Happy Tuesday. I am praying this morning that God’s Spirit speaks to yours today and meets you, perhaps, where you least expect it.
Last Sunday was the first of 2016. 2016! It’s a new year and the world is fresh in many ways, as God’s love for the world is new every morning.
Many of us make resolutions for the New Year (feel free to share yours with me!), but over the weekend we considered what God’s resolutions were for creation.
It might be curious to think of God striving to accomplish something, but our Scriptures paint a picture of God that is a little surprising: God has plans for creation and God’s Spirit does work to see them accomplished.
Eight days ago, armed Americans stormed a federal building that headquartered the Malheur Natural Wildlife Refuge. The federal government is currently seeking to bring a peaceful end to the situation, but the armed group has threatened use of violence against any that would try to reclaim the public lands.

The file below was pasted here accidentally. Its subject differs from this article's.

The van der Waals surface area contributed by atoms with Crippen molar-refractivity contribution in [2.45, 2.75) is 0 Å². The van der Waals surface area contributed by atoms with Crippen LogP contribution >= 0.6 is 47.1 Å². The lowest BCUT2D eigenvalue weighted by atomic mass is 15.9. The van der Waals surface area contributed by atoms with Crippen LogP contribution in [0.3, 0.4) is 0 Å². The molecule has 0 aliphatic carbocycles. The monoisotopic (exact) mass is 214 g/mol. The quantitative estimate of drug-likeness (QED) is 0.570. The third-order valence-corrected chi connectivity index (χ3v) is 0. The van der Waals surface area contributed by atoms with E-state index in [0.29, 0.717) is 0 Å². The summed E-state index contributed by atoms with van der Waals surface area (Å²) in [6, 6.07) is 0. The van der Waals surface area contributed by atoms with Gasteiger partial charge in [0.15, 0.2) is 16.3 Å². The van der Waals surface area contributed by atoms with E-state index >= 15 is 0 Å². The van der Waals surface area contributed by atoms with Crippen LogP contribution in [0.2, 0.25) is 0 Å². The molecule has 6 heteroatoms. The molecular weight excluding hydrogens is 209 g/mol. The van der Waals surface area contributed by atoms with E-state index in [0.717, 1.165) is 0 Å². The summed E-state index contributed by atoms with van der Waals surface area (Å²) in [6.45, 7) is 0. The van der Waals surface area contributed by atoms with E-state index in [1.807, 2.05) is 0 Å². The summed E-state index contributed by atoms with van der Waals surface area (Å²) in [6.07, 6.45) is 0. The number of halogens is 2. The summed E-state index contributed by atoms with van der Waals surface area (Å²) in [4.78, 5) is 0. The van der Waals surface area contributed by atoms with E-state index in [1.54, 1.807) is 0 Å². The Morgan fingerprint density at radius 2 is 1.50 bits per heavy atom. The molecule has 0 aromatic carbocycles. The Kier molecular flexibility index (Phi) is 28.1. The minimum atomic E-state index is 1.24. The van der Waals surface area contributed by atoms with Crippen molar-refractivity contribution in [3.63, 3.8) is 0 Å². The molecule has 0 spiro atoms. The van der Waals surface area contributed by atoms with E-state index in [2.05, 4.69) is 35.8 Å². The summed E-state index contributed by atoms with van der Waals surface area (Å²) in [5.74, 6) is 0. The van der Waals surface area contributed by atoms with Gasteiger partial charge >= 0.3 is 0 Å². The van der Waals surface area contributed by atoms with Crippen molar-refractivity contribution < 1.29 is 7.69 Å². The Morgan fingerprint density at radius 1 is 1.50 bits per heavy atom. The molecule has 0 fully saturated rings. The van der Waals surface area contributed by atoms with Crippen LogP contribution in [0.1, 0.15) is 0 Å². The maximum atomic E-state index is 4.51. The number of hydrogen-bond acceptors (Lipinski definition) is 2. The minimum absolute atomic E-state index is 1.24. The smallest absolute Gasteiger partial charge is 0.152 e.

As we pointed out from the pulpit, there is a garbage patch in the Pacific ocean the size of Texas. A concentration of pelagic plastics, chemical sludge, and other debris have gathered into what humanity now calls the “Great Pacific Garbage Patch.”
So this week — examine your life, your whole life and see how you might become a “gatherer.” Consider how you might unite this world with the love of its God.
And consider these few suggestions, culled from the children’s sermon, to get you started.
1. Take something that has been discarded, some form of matter that others have deemed “trash” and redeem it – turn it into something useful, beautiful and/or meaningful.
2. Let someone know what you appreciate about them. Send a message or talk with them and simply inform them that “I appreciate _____ about you.” Begin gathering others into Love by sharing it.
3. Show God’s love to an animal. All things are being united in the love of God – that includes, well everything, even our furry friends. Play with a pet or whistle to a bird and reconnect with the world you were destined to garden.
And though these actions seem small, that “trash” you redeem will spend one more day outside of the Great Pacific Pile of human avoidance. That person you speak love into might turn away from an action which would otherwise cause further disunity.
But more than anything, by doing these you will participate in the work of God, alongside God.
And I can’t think of a better way to unite than that.
Your Fellow Gatherer,
Elk Grove Congregational Church